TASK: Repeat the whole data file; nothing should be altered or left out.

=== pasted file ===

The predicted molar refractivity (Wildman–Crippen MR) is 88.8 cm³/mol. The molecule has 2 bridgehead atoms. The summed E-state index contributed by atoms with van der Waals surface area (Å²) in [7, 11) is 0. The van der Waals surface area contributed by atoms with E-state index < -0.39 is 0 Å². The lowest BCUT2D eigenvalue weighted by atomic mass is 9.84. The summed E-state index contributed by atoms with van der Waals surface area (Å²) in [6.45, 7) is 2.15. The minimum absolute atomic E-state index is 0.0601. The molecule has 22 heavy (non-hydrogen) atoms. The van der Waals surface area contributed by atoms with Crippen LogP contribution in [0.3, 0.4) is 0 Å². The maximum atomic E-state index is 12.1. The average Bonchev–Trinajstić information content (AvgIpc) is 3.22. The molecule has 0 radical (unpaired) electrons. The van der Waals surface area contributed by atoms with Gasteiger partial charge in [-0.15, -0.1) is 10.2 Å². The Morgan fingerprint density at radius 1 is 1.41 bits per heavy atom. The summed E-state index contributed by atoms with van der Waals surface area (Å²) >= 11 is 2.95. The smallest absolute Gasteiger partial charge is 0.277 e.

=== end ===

The predicted molar refractivity (Wildman–Crippen MR) is 88.8 cm³/mol. The molecule has 2 bridgehead atoms. The summed E-state index contributed by atoms with van der Waals surface area (Å²) in [7, 11) is 0. The van der Waals surface area contributed by atoms with E-state index < -0.39 is 0 Å². The lowest BCUT2D eigenvalue weighted by atomic mass is 9.84. The summed E-state index contributed by atoms with van der Waals surface area (Å²) in [6.45, 7) is 2.15. The minimum absolute atomic E-state index is 0.0601. The molecule has 22 heavy (non-hydrogen) atoms. The van der Waals surface area contributed by atoms with Crippen LogP contribution in [0.3, 0.4) is 0 Å². The maximum atomic E-state index is 12.1. The average Bonchev–Trinajstić information content (AvgIpc) is 3.22. The molecule has 0 radical (unpaired) electrons. The van der Waals surface area contributed by atoms with Gasteiger partial charge in [-0.15, -0.1) is 10.2 Å². The Morgan fingerprint density at radius 1 is 1.41 bits per heavy atom. The summed E-state index contributed by atoms with van der Waals surface area (Å²) >= 11 is 2.95. The smallest absolute Gasteiger partial charge is 0.277 e.